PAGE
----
Page last updated at 12:18 GMT, Tuesday, 29 September 2009 13:18 UK

Probe's pass and brake at Mercury

By Jonathan Amos
Science reporter, BBC News

Mercury (NASA/Johns Hopkins University Applied Physics Laboratory/Carnegie Institution of Washington)
Messenger is imaging the surface of Mercury at high resolution

Nasa's Messenger probe is about to make its third and final fly-by of Mercury.

The pass, just 228km from the surface, will make use of the planet's gravity to help slow the spacecraft enough to enable it to enter into orbit in 2011.

Messenger will train its instruments on scientifically interesting craters and study the stream of charged particles blasted from its surface by the Sun.

By the time the fly-by is complete, the probe will have mapped 95% of Mercury's surface at high resolution.

Only some polar regions will remain unknown and un-surveyed by the time Messenger sets up station above the planet in 18 months' time.

"This third and last fly-by is the final time Messenger can use the power of Mercury to meet the demands of the cruise trajectory," explained Eric Finnegan, a mission systems engineer from the Johns Hopkins University Applied Physics Laboratory (JHUAPL), which is managing the mission for the US space agency (Nasa).

"Any shortfalls in this gravity assist will need to be corrected by the spacecraft using its limited supply of onboard propellant.

"Slowing the spacecraft by [9,500km/h], Messenger's orbital period around the Sun will be decreased by 13 days, closely matching the 88-day orbital period of the innermost planet."

Tail of Mercury

All the terrestrial planets are believed to have formed at the same time by common processes - but Mercury itself is a bit of an oddball. Messenger, the first spacecraft to target the innermost planet since Mariner 10 in the 1970s, is an attempt to solve some of Mercury's mysteries.

The planet is so dense that more than two-thirds of it has to be of an iron-metal composition.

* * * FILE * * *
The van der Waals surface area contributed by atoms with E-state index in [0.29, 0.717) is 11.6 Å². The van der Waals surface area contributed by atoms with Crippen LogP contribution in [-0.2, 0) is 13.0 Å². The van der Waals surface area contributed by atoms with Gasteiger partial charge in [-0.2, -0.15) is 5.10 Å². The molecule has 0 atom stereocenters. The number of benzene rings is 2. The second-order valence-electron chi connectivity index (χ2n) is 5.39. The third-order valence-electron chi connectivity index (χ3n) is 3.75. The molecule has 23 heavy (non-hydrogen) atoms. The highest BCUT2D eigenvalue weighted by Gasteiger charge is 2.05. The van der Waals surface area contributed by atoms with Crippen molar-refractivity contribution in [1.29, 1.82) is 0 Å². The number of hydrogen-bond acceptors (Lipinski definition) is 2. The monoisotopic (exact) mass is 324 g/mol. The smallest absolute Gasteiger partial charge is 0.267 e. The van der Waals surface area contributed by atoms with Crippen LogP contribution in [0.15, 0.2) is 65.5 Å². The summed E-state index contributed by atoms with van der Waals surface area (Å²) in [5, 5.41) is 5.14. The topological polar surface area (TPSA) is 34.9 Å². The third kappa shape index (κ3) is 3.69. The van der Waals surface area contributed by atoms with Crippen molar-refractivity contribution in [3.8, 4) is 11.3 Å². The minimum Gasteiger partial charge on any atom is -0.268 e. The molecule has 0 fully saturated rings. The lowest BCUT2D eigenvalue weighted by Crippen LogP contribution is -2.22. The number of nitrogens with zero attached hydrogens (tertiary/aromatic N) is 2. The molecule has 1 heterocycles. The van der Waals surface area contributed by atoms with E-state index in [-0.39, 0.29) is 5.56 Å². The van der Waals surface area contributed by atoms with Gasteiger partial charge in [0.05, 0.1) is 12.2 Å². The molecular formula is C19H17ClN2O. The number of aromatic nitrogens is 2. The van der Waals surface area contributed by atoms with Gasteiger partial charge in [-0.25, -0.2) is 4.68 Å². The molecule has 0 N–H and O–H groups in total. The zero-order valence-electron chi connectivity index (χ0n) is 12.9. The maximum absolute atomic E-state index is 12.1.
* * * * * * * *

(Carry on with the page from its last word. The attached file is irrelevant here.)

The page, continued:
Mercury (NASA/Johns Hopkins University Applied Physics Laboratory/Carnegie Institution of Washington)
Closest planet to the Sun; smallest in Solar System
Visited by Mariner 10 in 1970s; by Messenger currently
Diameter: 4,880km, about one-third the size of Earth
Second densest planet in Solar System; 5.3x that of water
Caloris basin is largest known feature (1,300km in diameter)
Possibility of water-ice in permanently shadowed craters
Huge iron core takes up more than 60% of the planet's mass
Surface temperatures swing between 425C and -180C
Has an extremely thin atmosphere (exosphere)
Only inner planet besides Earth with global magnetic field

A lot of this iron is at the surface, and Messenger will be using this pass to try to establish its mineralogical setting and the chemical forms in which it is bound up.

The spacecraft will also undertake manoeuvres not tried on the previous fly-bys.

On this occasion, Messenger will rock back and forth as it sweeps across the surface, holding its gaze on specific craters for a few seconds as it makes detailed observations.

"Our first target is an unnamed, [150km] across crater which is actually fairly old and has some interesting materials near the centre," said JHUAPL instrument scientist Noam Izenberg.

"We're going to be pausing on that, taking a series of observations; and then the pointing of the spacecraft is going to alter slightly, moving to a younger crater.

"We're going to look at the continuous ejecta of this crater, examining the younger, fresher material that was blown out after impact."

The probe will also get another chance to examine Mercury's "atmosphere", or exosphere as the scientists call the tenuous cloud of charged atoms which encircle the planet.

These ions bleed from Mercury's surface as it is blasted by the full force of the solar wind, a stream of particles from our star which buffets the entire Solar System.

Hot work

Many of the atoms thrown up from the surface - sodium, potassium, calcium, and probably even iron and aluminium - are then pushed away by sunlight into a gigantic gas cloud tail that extends millions of km behind Mercury.

"All the materials in the tail and in Mercury's atmosphere, all the atoms heavier than hydrogen and helium, are derived from Mercury's surface," said Messenger's principal investigator Sean Solomon.

Artist's impression of Messenger (Nasa)
Messenger is due to go into orbit around Mercury in March 2011

"So measurement of Mercury's atmosphere and tail and its dynamics is telling us about the processes that maintain that envelope of volatile species around the planet and something about the composition of Mercury's surface materials."

Messenger carries seven scientific instruments - a camera, a magnetometer, an altimeter and four spectrometers - and one radio science experiment.

The craft is equipped with a large sunshade made from a heat-resistant ceramic fabric to protect it from the Sun.

"Advances in materials science allow spacecraft electronics and sensitive instruments to run at room temperatures behind the shade while the front surface temperature rises to over [315C]," explained Eric Finnegan.

Time of closest approach is 2155 GMT on Tuesday. The spacecraft and its antenna are turned away from Earth during the observations, and so the first data is not expected to be returned for several hours after the fly-by.

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